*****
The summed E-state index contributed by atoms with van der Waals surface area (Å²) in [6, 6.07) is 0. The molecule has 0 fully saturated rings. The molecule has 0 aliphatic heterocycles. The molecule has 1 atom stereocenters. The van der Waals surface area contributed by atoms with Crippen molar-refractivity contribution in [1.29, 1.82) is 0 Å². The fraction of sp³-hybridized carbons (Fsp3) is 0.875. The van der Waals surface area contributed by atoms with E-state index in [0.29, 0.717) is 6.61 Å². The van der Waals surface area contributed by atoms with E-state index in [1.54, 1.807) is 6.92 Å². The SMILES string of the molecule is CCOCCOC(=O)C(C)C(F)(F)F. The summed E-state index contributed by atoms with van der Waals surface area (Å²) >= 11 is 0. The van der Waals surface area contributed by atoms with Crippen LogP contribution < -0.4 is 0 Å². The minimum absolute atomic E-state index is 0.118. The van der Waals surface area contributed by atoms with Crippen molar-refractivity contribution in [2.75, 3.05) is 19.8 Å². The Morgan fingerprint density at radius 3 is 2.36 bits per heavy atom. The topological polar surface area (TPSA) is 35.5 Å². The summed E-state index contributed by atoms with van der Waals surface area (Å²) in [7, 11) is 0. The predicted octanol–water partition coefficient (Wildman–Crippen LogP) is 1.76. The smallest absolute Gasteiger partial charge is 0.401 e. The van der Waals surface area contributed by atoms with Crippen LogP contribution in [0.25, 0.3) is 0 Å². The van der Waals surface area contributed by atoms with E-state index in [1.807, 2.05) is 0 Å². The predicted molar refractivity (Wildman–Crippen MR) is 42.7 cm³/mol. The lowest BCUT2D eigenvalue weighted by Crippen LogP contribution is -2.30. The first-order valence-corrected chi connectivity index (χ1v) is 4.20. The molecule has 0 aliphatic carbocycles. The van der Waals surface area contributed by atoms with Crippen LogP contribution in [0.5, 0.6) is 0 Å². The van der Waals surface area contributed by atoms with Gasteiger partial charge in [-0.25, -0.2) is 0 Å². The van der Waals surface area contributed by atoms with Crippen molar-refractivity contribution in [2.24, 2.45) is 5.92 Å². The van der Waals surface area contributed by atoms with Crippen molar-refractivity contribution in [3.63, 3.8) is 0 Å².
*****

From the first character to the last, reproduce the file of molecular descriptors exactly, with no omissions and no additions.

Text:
The summed E-state index contributed by atoms with van der Waals surface area (Å²) in [6, 6.07) is 0. The molecule has 0 fully saturated rings. The molecule has 0 aliphatic heterocycles. The molecule has 1 atom stereocenters. The van der Waals surface area contributed by atoms with Crippen molar-refractivity contribution in [1.29, 1.82) is 0 Å². The fraction of sp³-hybridized carbons (Fsp3) is 0.875. The van der Waals surface area contributed by atoms with E-state index in [0.29, 0.717) is 6.61 Å². The van der Waals surface area contributed by atoms with E-state index in [1.54, 1.807) is 6.92 Å². The SMILES string of the molecule is CCOCCOC(=O)C(C)C(F)(F)F. The summed E-state index contributed by atoms with van der Waals surface area (Å²) >= 11 is 0. The van der Waals surface area contributed by atoms with Crippen LogP contribution < -0.4 is 0 Å². The minimum absolute atomic E-state index is 0.118. The van der Waals surface area contributed by atoms with Crippen molar-refractivity contribution in [2.75, 3.05) is 19.8 Å². The Morgan fingerprint density at radius 3 is 2.36 bits per heavy atom. The topological polar surface area (TPSA) is 35.5 Å². The summed E-state index contributed by atoms with van der Waals surface area (Å²) in [7, 11) is 0. The predicted octanol–water partition coefficient (Wildman–Crippen LogP) is 1.76. The smallest absolute Gasteiger partial charge is 0.401 e. The van der Waals surface area contributed by atoms with Crippen LogP contribution in [0.25, 0.3) is 0 Å². The van der Waals surface area contributed by atoms with E-state index in [1.807, 2.05) is 0 Å². The predicted molar refractivity (Wildman–Crippen MR) is 42.7 cm³/mol. The lowest BCUT2D eigenvalue weighted by Crippen LogP contribution is -2.30. The first-order valence-corrected chi connectivity index (χ1v) is 4.20. The molecule has 0 aliphatic carbocycles. The van der Waals surface area contributed by atoms with Crippen LogP contribution in [0.5, 0.6) is 0 Å². The van der Waals surface area contributed by atoms with Gasteiger partial charge in [-0.25, -0.2) is 0 Å². The van der Waals surface area contributed by atoms with Crippen molar-refractivity contribution in [2.24, 2.45) is 5.92 Å². The van der Waals surface area contributed by atoms with Crippen molar-refractivity contribution in [3.63, 3.8) is 0 Å².